Ministry denies reports of holiday meal distribution restrictions
The human resources ministry on Tuesday denied press reports that the government plans to restrict the distribution of hot meals to poor people over the holiday season, saying that it planned on expanding opportunities for such events.
Citing press reports on Monday, the Hungarian Liberal Party said in a statement that “the government is planning to ban civil groups from distributing meals” to the poor.
The human resources ministry said reports that the government was preparing to pass a decree tightening legal regulations on meal distribution, to allow only state, local government, and church-funded organisations to distribute hot meals, were incorrect.
Contrary to those reports,
the government has earmarked “an unprecedented” 34 billion forints (EUR 109.2m) towards food distribution programmes for the homeless, elderly, the disabled and poor families with young children, the ministry said.
It noted that in 2016, soup kitchens handed out an average of more than 85,000 meals a day. Under a 4 billion forint programme launched last December, some 4,000 homeless people will receive one hot meal every weekday over a period of four years, the ministry added. In addition, homeless people have access to soup kitchens at 86 locations, they said.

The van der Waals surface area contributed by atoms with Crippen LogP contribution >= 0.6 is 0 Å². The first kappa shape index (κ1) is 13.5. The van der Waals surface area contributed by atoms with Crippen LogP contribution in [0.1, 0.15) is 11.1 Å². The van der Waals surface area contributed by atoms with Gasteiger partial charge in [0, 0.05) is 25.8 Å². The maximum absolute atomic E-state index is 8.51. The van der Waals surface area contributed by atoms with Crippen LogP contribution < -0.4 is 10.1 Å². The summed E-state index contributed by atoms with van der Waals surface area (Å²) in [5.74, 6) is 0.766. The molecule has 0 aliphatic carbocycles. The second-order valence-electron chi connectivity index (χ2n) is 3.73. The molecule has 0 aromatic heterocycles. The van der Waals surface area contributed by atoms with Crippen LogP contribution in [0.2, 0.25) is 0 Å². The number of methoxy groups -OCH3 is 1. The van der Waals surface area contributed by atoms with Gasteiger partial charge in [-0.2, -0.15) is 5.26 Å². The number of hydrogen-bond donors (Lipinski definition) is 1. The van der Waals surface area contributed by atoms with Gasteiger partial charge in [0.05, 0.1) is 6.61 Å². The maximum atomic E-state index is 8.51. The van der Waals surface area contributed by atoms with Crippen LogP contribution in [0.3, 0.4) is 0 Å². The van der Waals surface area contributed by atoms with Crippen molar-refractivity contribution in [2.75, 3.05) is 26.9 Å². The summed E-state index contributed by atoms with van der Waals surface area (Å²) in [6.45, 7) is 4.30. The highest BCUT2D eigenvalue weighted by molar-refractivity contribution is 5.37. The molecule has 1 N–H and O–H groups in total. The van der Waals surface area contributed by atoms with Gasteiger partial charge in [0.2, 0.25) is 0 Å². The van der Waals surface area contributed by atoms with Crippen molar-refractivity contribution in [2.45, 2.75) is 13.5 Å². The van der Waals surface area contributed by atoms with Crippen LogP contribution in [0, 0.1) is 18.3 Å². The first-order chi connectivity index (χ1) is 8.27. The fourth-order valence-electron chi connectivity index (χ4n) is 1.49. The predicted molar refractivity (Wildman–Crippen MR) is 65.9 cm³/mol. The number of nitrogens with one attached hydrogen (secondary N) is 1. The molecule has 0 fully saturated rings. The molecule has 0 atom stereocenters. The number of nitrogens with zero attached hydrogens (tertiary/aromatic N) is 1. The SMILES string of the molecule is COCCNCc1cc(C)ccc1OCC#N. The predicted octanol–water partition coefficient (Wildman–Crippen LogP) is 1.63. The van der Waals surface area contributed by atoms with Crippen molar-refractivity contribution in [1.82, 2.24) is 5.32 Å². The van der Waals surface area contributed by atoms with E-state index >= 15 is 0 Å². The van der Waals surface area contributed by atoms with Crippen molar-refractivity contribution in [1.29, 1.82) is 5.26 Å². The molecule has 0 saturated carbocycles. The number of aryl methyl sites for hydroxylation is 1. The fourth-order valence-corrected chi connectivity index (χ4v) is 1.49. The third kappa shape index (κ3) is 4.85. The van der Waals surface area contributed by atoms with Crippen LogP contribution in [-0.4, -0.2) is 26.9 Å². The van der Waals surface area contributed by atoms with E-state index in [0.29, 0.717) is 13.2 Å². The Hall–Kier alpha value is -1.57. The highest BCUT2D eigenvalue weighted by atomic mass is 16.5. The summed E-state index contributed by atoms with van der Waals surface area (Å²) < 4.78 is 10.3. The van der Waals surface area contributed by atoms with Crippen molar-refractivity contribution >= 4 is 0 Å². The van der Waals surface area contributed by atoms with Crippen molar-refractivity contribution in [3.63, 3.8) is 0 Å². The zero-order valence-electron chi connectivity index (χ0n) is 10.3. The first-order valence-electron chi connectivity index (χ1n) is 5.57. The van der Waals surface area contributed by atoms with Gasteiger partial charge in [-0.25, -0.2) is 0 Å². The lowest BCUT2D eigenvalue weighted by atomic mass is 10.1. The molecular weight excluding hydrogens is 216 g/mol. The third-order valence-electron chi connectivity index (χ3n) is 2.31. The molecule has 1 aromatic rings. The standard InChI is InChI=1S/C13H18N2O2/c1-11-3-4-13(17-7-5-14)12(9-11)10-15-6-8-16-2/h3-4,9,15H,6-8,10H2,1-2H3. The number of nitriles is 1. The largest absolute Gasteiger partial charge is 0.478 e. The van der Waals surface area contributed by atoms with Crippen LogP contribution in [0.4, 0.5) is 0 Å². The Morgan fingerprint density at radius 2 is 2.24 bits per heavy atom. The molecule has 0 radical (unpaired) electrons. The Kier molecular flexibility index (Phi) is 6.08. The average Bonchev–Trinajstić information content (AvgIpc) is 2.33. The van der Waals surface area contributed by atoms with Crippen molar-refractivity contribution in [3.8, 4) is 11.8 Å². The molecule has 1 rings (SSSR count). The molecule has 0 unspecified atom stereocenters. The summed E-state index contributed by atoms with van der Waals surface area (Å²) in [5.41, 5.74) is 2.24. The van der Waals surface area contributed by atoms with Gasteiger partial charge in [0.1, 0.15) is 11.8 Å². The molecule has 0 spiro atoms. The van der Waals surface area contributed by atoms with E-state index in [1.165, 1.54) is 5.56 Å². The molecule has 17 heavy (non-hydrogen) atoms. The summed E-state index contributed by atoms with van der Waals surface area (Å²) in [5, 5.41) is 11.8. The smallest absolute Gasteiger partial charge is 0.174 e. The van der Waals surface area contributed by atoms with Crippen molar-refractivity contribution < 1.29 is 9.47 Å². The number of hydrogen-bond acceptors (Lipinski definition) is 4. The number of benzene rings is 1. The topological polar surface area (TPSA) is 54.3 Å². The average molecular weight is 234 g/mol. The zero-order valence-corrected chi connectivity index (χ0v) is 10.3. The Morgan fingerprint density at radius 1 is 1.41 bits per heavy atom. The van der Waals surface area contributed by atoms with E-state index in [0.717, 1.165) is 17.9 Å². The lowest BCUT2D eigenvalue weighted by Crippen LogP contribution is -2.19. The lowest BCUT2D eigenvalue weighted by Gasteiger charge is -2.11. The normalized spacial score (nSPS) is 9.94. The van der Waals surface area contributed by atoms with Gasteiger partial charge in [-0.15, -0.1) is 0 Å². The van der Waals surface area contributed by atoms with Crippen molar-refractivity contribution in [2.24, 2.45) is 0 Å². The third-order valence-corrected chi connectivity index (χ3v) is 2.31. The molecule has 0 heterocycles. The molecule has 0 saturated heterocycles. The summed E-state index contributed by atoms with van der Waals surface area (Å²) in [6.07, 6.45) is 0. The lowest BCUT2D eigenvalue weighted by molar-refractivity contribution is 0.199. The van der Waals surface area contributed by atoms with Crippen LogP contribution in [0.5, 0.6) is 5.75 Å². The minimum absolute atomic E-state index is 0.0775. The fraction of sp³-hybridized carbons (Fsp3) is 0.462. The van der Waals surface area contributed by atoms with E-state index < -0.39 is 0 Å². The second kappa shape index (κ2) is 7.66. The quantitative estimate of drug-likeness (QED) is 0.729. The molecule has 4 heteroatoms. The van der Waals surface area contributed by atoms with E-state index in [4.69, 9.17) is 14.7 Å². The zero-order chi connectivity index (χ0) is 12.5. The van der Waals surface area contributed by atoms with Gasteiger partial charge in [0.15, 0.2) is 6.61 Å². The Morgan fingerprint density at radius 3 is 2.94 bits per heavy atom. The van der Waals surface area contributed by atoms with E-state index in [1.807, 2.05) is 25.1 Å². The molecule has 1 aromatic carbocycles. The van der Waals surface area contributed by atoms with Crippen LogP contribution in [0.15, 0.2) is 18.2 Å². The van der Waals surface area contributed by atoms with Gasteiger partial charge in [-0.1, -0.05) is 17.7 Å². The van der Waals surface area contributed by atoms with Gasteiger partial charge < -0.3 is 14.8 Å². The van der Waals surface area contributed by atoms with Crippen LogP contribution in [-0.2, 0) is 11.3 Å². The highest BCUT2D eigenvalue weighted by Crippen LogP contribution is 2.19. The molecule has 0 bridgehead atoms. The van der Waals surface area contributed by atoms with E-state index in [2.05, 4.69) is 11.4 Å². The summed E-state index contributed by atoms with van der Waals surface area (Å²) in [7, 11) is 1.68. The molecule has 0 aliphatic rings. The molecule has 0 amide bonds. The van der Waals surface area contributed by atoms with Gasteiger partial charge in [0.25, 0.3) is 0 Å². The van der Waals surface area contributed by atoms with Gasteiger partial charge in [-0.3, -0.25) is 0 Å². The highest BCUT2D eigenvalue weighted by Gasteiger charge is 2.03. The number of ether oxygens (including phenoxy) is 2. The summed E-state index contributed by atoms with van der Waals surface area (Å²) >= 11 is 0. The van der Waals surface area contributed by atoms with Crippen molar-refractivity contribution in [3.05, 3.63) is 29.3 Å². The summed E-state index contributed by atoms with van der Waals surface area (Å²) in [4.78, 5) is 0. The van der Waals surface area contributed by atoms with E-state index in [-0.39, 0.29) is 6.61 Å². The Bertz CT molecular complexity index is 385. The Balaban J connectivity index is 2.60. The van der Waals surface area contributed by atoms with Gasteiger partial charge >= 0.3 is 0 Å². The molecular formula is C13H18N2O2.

The Párbeszéd (Dialogue) party also commented on the reports and accused the government of trying to “hide poverty” in Hungary by barring NGOs and political parties from distributing meals. Speaking at a press conference ahead of a food distribution event, Párbeszéd board member Márta Naszályi called the draft decree that had appeared in the press “inhumane and outrageous”. She said
food distribution events were “silent protests” against the “mendacious government propaganda that claims that all is well in Hungary”.
Last Thursday, the leftist opposition Democratic Coalition protested a proposal submitted to the Debrecen municipal council under which charity activities such as food distribution that are carried out in public spaces would be hit with a 35 forints per-square-metre fee. DK said it had submitted an amendment proposal aimed at scrapping the measure in question, but it was voted down by the city assembly.
featured image: MTI, illustration